Laura Koetzle is a Group Research Director at Forrester Research; she leads Forrester’s research organization in Europe. She will make her appearance at the IDnext event. And we asked her some question about current developments.
Zero trust takes the approach that no users are devices are to be trusted. It seems to be driving the agenda of the executive board? What’s your prediction on this?
In the interest of full disclosure, I was one of the members of the research team at Forrester that first proposed the Zero Trust approach in late 2009. I’ve thus been a proponent of Zero Trust as an approach for more than a decade, and its three fundamental principles remain sound. Those are: 1) Treat all entities as untrusted by default; 2) Enforce least privilege access; and 3) Implement comprehensive security monitoring. Those fun principles haven’t changed much since 2009, but the tools and techniques for implementing them have evolved considerably. It’s worth reiterating that Zero Trust is an architectural approach, not something you can purchase in a (software) box. And precisely because Zero Trust is an architectural approach, it’ll remain relevant for years to come.
Talking about predictions. Forrester 2022 predictions stated this is a year to be bold. The old ways of working no longer work. The future is up for grabs. Leading companies will use the crucibles of 2020 and 2021 to forge a path to an agile, creative, and resilient tomorrow. We are half way through 2022, can we draw any conclusions yet?
Sometimes, I’m tempted to throw my crystal ball away altogether, because the past 2,5 years have been a series of unanticipated external shocks (yes, epidemiologists have warned for years about a pandemic being a near certainty, but no-one knew exactly when it would happen). And all of us who don’t work in national security intelligence agencies were certainly not expecting Russia’s invasion of Ukraine and the subsequent precipitous rises in energy and food prices and in inflation. These continuing shocks and the adverse economic consequences thereof will mean that the companies that invested in transformation during the pandemic will have an even larger edge over those that didn’t make those investments. Thus, if you find that your company didn’t spend the pandemic retiring technical debt and building greater capacity to adapt to exogenous shocks, you now have a second crisis during which to do it (given the downward-revisions in European GDP growth estimates for 2022 and 2023, investors won’t be expecting brilliant results anyway, so now’s the time to invest as much in transformation as you can).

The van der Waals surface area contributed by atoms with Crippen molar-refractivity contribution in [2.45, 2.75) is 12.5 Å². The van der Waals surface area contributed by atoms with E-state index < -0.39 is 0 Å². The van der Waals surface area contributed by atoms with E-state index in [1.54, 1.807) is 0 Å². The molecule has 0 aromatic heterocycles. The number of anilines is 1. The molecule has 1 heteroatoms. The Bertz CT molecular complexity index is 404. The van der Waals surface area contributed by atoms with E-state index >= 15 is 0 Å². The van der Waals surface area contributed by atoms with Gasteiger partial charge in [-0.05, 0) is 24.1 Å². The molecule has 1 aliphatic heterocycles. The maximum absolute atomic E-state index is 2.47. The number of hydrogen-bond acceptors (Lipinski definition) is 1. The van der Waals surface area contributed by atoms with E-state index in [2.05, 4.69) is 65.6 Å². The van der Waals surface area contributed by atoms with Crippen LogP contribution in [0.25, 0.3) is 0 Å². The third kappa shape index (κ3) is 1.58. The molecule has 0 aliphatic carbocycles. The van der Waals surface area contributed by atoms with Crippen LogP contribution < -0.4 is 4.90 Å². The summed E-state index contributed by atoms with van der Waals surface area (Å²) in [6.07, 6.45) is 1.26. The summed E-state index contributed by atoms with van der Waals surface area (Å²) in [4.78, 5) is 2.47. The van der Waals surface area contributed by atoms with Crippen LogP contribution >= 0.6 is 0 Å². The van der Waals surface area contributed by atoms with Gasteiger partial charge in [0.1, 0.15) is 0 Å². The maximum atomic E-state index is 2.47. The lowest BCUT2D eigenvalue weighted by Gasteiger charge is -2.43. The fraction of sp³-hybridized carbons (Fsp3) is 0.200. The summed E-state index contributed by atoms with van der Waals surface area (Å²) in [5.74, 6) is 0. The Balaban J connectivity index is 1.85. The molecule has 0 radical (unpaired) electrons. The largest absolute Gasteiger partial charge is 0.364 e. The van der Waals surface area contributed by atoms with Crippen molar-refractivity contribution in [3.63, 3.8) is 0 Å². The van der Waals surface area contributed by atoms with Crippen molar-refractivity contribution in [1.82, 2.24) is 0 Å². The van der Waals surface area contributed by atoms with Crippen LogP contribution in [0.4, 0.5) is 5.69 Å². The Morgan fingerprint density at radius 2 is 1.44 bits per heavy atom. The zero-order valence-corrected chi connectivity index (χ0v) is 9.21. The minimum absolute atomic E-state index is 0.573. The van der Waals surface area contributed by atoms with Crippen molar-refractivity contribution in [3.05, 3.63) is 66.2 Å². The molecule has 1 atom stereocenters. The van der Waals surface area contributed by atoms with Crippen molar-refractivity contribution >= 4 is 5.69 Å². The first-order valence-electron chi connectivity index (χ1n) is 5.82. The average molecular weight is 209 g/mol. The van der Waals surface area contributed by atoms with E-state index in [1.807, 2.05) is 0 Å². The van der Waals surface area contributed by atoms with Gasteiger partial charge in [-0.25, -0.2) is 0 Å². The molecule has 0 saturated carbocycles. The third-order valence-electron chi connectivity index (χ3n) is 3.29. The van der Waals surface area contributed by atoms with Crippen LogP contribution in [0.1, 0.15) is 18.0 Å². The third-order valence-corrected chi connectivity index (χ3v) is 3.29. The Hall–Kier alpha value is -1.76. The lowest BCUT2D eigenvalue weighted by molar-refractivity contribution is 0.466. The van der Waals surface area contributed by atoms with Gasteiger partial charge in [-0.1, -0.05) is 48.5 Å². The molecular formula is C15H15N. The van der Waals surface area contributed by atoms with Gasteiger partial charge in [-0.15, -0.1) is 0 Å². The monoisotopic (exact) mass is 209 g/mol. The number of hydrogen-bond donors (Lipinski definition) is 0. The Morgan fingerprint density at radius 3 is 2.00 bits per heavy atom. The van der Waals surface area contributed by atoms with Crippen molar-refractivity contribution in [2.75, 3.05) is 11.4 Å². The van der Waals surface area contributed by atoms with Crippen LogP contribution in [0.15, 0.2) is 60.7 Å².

Several aspects of self-sovereign identity are included within the eIDAS (key enabler for secure cross-border transactions) regulation. The (big) vendors anticipates fierce on this movement. Still, there are some hurdles to take. What’s your view on this? And do you think this all will work together?
Forrester’s view on digital identity (and here we’re addressing government-to-citizen and business-to-customer only) both in general and in Europe specifically is that several barriers to broader adoption remain, including: 1) lack of interest; 2) low trust in government entities and concerns about the rise of the surveillance state; 3) concerns about data privacy violations and abuse or misuse of data; 4) usability issues; 5) ecosystem fragmentation (and here eIDAS does address key issues around software capabilities and interoperability, but that’s just for the EU); 6) disagreement about whether identities should be centralized or decentralized; and 7) policy reversals when a new political administration takes over. I don’t know if it will all ever work together at a global level, but efforts like eIDAS and adherence to open standards and protocols will certainly make it work better over time.
What will be your main message in your keynote session at the IDnext event?
I’m going to be giving a rather practical talk on attracting and retaining talent by delivering on your employees’ privacy expectations. I’ll show how to use the employee privacy segmentation that my colleagues have built to understand what your employees expect and to develop practices that will promote trust and engagement with specific segments of employees.